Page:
Financier Martin Armstrong pleaded guilty to criminal charges Thursday after spending six years in a New York jail for civil contempt.
Armstrong, a former money manager and the founder of Princeton Economics International, was accused of defrauding Japanese investors out of hundreds of millions of dollars. He pleaded guilty to conspiring to commit securities fraud, an offense punishable by up to five years in prison, U.S. District Judge John Keenan said at a hearing in Manhattan.
Armstrong was jailed in January 2000 by the judge overseeing an SEC civil suit after he failed to surrender $14.9 million in gold and rare coins. Armstrong said he didn't have them. No one has spent more time in jail for civil contempt of a federal court order.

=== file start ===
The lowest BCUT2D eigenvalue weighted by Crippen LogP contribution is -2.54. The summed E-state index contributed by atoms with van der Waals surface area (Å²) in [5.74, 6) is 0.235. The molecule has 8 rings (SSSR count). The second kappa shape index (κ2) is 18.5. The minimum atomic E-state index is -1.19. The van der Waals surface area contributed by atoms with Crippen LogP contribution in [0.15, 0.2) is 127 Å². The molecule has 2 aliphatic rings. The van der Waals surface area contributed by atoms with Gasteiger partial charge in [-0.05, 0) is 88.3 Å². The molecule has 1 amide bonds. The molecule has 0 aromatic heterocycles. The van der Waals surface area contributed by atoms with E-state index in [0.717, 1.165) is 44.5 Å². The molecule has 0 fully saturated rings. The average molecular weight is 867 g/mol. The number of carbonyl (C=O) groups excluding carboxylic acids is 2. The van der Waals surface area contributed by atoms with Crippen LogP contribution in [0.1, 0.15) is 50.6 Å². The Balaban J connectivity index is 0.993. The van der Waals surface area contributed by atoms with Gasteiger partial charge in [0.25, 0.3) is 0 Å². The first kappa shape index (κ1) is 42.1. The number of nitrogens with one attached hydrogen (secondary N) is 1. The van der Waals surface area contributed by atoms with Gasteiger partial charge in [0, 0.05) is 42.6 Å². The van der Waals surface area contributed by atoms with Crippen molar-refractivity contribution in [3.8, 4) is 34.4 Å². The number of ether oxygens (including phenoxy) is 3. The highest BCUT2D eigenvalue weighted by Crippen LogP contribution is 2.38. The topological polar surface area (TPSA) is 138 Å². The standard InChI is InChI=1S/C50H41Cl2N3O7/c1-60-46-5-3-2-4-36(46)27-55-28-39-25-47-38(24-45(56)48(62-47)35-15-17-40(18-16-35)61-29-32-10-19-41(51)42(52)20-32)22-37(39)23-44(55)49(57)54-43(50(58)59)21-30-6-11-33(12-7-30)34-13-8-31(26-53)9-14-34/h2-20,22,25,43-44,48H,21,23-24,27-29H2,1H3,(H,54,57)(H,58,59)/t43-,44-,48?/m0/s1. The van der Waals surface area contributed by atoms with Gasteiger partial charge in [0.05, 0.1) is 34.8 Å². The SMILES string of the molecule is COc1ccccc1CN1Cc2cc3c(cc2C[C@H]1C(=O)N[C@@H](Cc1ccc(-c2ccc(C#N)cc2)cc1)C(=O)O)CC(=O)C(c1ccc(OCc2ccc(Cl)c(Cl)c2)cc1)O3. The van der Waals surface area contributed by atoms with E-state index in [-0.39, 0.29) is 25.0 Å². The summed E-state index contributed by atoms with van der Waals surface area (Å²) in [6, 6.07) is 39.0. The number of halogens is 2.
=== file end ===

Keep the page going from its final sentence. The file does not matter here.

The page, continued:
"I knew at the time that I was deceiving the investors," Armstrong told the judge.
Keenan said he hadn't decided whether to credit Armstrong for his time behind bars on the contempt citation when he's sentenced for conspiracy.
Armstrong's reputation was built on his theory that economic cycles recur over centuries. From an office overlooking Tokyo's Imperial Palace, his now-defunct New Jersey-based firm managed $3 billion for Japanese investors.
U.S. authorities said Armstrong hid huge trading losses by using funds from new investors to pay old ones.